Hospital Mergers are ‘Growing Apart,’ Not ‘Melding Cultures’
Several years after "merger mania" swept the hospital industry in New York and nationwide, most major health care facilities that "went to the altar appear to have been joined in legal documents and back-room functions only," the New York Times reports. In New York, hospitals that merged have combined few clinical programs and have joined none of the medical schools that serve the facilities, while promises of "financial triumph" remain "largely unrealized." Hospital officials say that "full-service hospitals are badly needed in every neighborhood in Manhattan" and that more "fully combining" the facilities could "dilute the high quality of care many New Yorkers now expect." In addition, they point to the merger of the hospitals at Stanford University and the University of California-San Francisco, which "fell apart" less than two years after the hospitals "tried to meld too many operations too soon." However, the Times attributes hospitals' decisions not to "merg[e] more fully" on doctors who, "unwilling to give up power," will not "stand for it." Robert Field, director of the graduate program on health policy at the University of the Sciences in Philadelphia, said, "If you merge two hospitals, you have a large number of prima donnas who are used to taking orders from no one. While having all of certain procedures in one place might mean higher quality, each hospital still tends to remain a cost and profit center and [is] not willing to give things up."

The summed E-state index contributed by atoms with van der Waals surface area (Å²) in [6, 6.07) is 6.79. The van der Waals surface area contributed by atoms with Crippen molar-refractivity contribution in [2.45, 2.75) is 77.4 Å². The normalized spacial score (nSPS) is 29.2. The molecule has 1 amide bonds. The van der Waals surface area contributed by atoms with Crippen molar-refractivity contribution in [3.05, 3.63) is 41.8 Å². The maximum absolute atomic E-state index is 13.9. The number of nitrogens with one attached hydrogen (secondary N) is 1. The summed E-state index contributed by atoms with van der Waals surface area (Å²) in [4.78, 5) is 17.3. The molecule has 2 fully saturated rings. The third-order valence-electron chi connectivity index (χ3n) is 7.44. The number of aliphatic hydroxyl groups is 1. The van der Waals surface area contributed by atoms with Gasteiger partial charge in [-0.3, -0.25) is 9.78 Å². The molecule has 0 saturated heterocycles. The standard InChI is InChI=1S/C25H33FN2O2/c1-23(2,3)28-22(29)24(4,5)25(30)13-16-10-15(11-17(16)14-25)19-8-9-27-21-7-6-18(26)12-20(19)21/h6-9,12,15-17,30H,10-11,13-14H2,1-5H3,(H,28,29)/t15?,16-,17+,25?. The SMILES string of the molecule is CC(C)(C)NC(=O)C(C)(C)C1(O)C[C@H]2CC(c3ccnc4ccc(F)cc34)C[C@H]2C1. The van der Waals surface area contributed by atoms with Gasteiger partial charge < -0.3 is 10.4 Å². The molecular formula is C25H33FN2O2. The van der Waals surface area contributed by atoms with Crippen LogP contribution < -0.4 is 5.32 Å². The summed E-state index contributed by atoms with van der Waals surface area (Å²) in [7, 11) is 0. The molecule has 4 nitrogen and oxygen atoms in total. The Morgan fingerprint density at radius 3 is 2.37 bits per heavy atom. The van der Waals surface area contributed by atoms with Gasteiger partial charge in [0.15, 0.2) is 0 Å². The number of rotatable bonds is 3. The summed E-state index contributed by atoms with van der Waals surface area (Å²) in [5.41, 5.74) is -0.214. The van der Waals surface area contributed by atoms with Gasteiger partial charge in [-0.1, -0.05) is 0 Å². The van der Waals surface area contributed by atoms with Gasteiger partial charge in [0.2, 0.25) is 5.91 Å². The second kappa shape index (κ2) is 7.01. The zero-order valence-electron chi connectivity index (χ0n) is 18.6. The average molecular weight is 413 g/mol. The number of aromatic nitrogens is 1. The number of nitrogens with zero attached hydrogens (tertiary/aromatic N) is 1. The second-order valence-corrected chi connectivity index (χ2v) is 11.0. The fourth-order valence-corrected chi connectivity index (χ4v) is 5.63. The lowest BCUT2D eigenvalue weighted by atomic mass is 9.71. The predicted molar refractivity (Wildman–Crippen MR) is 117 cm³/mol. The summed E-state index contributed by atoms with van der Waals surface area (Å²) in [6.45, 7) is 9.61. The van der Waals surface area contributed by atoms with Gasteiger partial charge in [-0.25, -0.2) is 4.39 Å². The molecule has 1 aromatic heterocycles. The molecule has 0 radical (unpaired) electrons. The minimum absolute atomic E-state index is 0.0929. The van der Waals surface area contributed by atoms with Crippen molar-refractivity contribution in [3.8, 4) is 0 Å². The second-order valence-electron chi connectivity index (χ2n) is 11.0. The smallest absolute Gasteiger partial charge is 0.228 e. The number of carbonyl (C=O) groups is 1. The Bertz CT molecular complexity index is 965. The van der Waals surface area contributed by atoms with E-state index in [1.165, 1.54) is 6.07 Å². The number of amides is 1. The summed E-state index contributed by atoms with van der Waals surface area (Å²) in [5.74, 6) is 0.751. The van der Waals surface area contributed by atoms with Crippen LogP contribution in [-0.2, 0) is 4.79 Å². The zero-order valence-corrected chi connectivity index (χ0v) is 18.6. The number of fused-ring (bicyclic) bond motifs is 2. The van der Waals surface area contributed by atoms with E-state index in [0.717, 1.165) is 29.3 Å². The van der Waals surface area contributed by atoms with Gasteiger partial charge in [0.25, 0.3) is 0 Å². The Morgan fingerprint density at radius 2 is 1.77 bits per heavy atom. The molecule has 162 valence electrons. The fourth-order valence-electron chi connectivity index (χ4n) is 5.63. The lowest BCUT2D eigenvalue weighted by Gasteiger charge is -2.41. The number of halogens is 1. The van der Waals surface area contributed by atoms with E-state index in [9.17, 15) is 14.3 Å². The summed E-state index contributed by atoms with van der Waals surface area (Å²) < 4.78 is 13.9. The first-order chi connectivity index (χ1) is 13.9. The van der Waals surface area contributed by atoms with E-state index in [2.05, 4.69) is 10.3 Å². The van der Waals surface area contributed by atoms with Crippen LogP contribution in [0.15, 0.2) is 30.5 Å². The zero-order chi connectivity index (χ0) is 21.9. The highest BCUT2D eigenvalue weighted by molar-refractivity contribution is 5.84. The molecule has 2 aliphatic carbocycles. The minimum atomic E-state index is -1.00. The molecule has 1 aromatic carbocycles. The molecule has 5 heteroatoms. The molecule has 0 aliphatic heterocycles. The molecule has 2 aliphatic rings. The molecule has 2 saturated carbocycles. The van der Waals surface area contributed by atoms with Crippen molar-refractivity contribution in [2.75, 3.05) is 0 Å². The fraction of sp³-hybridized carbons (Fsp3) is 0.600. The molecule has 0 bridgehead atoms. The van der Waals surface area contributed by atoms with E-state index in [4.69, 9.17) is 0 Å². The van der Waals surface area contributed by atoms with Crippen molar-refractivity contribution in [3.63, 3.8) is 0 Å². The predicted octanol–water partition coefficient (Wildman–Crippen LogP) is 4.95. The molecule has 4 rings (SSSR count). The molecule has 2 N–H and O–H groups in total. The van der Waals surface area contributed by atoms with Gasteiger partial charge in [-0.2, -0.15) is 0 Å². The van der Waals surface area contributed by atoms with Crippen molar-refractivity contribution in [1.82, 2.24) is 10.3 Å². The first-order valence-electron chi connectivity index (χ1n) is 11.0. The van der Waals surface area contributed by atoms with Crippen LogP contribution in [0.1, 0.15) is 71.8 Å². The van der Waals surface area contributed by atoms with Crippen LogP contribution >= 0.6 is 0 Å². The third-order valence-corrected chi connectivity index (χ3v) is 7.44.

Hospitals in New York and across the nation have merged in order to "save money" by "becoming bigger," hoping to "fight back" managed care organizations "slicing away at reimbursements." However, while the Times reports that "some money was saved" by combining "behind-the-scenes functions," joining major clinical programs and "melding cultures has not happened." Hospital trustees have "pushed for more consolidation," but officials point out that in many mergers where hospitals combined clinical programs, "embittered doctors left and programs fell apart." In academic medical centers, doctors "yield enormous power" because they "bring in" the patients -- and the revenue. "I work for the doctors. They don't work for me," Peter Kelly, CEO of New York-based Continuum Health Partners, said. Many hospital officials also fear that by "giv[ing] up a single department, their status will erode." Dr. John Kastor, author of a book about teaching hospital mergers, said, "If you don't offer full services, you can't train residents fully. But [offering full services] is also an ego trip, because any hospital that doesn't offer every service is not a real hospital, in its view."
Although hospital centers that have merged in New York have saved about $30 million to $50 million, individual hospitals "barely broke even or lost money" last year and have fired employees and "trim[med]" budgets. "If you look nationally, there are a lot of question marks about a lot of mergers," Bruce Gordon, an analyst at Moody's Investors Service, said. The Times reports that "financial troubles" have resulted largely from "factors outside the mergers," including "huge" reductions in Medicare reimbursement rates and increased "pressures" from MCOs. However, many hospital officials argue that "unified, they have weathered the economic turmoil better" by negotiating "better terms and higher rates" from MCOs. Still, some hospitals that "flirted but ultimately remained single" during the "merger explosion" have "little regret" (Steinhauer, New York Times, 3/14).This is part of the California Healthline Daily Edition, a summary of health policy coverage from major news organizations. Sign up for an email subscription.